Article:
How can changing the firing rate of the same neurons in one region lead to different effects on the rest of the brain?

Further experiments suggested the different effects may be due to a unique firing pattern by inhibitory neurons in a neighboring brain region, the zona incerta, during low frequency stimulation. Cells in this brain region have been shown to send inhibitory signals to cells in the sensory cortex.

Electrical recordings showed that during low frequency stimulation of the central thalamus, zona incerta neurons fired in a spindle pattern that often occurs during sleep. In contrast, sleep spindles did not occur during high frequency stimulation. Moreover, when the scientists blocked the firing of the zona incerta neurons during low frequency stimulation of the central thalamus, the average activity of sensory cortex cells increased.

Although deep brain stimulation of the thalamus has shown promise as a treatment for traumatic brain injury, patients who have decreased levels of consciousness show slow progress through these treatments.

"We showed how the circuits of the brain can regulate arousal states," said Dr. Lee. "We hope to use this knowledge to develop better treatments for brain injuries and other neurological disorders."

This work was supported by grants from the NIH (NS087159, EB008738, MH087988); the National Science Foundation (CAREER Award, 1056008); the Okawa Foundation for Information and Telecommunications; the Alfred P. Sloan Foundation: the Mathers Charitable Foundation; Stanford Bio-X; James and Carrie Anderson Fund for Epilepsy Research; Littlefield Funds.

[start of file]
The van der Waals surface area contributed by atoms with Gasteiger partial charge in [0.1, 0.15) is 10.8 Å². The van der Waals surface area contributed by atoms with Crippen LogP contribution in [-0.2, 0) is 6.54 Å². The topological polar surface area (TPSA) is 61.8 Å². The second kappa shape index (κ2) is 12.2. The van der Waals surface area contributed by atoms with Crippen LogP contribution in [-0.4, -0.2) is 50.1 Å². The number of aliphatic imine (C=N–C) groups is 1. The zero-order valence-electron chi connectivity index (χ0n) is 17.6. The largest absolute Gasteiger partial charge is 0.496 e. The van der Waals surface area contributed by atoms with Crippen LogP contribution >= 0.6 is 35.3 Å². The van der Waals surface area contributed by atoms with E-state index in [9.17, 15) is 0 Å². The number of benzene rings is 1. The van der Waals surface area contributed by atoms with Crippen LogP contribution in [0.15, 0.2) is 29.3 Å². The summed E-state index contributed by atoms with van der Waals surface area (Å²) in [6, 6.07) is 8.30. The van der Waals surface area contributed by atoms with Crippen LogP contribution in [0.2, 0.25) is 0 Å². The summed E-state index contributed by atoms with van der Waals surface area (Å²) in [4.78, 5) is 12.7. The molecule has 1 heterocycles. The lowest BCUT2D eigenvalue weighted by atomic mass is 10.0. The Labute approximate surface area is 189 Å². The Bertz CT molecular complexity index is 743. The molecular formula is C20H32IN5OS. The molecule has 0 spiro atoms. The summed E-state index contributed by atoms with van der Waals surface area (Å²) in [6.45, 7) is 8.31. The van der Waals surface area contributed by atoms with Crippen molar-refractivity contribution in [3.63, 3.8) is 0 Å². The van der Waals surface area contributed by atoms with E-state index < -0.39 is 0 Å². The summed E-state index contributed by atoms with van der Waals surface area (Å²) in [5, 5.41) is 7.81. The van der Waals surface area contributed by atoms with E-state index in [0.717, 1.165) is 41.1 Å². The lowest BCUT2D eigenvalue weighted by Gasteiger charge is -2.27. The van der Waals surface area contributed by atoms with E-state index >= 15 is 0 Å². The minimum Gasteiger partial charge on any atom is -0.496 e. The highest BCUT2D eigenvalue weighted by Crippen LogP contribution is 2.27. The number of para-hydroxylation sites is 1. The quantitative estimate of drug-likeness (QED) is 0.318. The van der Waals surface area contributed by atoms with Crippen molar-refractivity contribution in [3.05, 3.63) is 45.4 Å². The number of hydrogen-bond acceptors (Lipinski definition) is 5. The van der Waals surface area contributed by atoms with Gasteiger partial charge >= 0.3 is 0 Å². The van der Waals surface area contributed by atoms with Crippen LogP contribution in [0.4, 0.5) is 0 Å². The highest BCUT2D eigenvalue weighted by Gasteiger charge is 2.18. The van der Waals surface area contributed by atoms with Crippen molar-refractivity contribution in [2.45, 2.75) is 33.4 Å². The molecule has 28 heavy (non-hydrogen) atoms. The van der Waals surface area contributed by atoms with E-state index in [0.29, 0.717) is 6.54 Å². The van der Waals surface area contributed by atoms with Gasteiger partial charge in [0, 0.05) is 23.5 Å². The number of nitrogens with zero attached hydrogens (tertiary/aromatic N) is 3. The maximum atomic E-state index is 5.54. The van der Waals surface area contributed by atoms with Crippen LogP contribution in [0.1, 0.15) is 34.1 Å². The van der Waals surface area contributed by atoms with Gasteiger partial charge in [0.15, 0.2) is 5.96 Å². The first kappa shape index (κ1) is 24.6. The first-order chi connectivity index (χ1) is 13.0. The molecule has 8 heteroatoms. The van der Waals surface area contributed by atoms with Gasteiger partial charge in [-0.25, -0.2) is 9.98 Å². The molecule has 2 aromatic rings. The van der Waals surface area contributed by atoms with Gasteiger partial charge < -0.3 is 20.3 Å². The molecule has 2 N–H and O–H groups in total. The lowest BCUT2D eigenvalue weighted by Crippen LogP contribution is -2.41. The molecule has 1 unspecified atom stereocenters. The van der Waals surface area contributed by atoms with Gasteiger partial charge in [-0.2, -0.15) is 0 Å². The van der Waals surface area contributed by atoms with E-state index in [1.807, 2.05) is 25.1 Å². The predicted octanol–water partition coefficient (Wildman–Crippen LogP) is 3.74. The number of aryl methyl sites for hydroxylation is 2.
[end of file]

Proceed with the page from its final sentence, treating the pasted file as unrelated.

Story Source:

The above post is reprinted from materials provided by NIH/National Institute of Neurological Disorders and Stroke. Note: Content may be edited for style and length.


Journal Reference:

  1. Jia Liu, Hyun Joo Lee, Andrew J Weitz, Zhongnan Fang, Peter Lin, ManKin Choy, Robert Fisher, Vadim Pinskiy, Alexander Tolpygo, Partha Mitra, Nicholas Schiff, Jin Hyung Lee. Frequency-selective control of cortical and subcortical networks by central thalamus. eLife, 2015; 4 DOI: 10.7554/eLife.09215

Cite This Page:

NIH/National Institute of Neurological Disorders and Stroke. "Scientists manipulate consciousness in rats: Study may guide deep brain stimulation therapies used for neurological disorders." ScienceDaily. ScienceDaily, 17 December 2015. <www.sciencedaily.com/releases/2015/12/151217151716.htm>.
NIH/National Institute of Neurological Disorders and Stroke. (2015, December 17). Scientists manipulate consciousness in rats: Study may guide deep brain stimulation therapies used for neurological disorders. ScienceDaily. Retrieved August 31, 2016 from www.sciencedaily.com/releases/2015/12/151217151716.htm
NIH/National Institute of Neurological Disorders and Stroke. "Scientists manipulate consciousness in rats: Study may guide deep brain stimulation therapies used for neurological disorders." ScienceDaily. www.sciencedaily.com/releases/2015/12/151217151716.htm (accessed August 31, 2016).